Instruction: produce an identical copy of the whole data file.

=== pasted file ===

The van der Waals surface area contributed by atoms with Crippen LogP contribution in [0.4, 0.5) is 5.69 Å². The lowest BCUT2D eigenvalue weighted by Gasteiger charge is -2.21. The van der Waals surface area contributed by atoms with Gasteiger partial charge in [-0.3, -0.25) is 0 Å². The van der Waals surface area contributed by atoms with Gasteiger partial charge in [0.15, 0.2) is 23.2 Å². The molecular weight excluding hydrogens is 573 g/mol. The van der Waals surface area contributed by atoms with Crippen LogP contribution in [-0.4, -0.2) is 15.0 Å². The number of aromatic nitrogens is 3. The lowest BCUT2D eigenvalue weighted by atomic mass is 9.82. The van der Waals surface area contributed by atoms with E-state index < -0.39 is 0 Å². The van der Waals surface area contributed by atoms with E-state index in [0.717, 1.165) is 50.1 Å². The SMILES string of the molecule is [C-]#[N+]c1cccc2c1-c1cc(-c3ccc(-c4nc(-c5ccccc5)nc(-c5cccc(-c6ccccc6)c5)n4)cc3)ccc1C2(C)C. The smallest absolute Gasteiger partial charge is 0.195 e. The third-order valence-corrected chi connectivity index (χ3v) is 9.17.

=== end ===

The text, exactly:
The van der Waals surface area contributed by atoms with Crippen LogP contribution in [0.4, 0.5) is 5.69 Å². The lowest BCUT2D eigenvalue weighted by Gasteiger charge is -2.21. The van der Waals surface area contributed by atoms with Gasteiger partial charge in [-0.3, -0.25) is 0 Å². The van der Waals surface area contributed by atoms with Gasteiger partial charge in [0.15, 0.2) is 23.2 Å². The molecular weight excluding hydrogens is 573 g/mol. The van der Waals surface area contributed by atoms with Crippen LogP contribution in [-0.4, -0.2) is 15.0 Å². The number of aromatic nitrogens is 3. The lowest BCUT2D eigenvalue weighted by atomic mass is 9.82. The van der Waals surface area contributed by atoms with E-state index < -0.39 is 0 Å². The van der Waals surface area contributed by atoms with E-state index in [0.717, 1.165) is 50.1 Å². The SMILES string of the molecule is [C-]#[N+]c1cccc2c1-c1cc(-c3ccc(-c4nc(-c5ccccc5)nc(-c5cccc(-c6ccccc6)c5)n4)cc3)ccc1C2(C)C. The smallest absolute Gasteiger partial charge is 0.195 e. The third-order valence-corrected chi connectivity index (χ3v) is 9.17.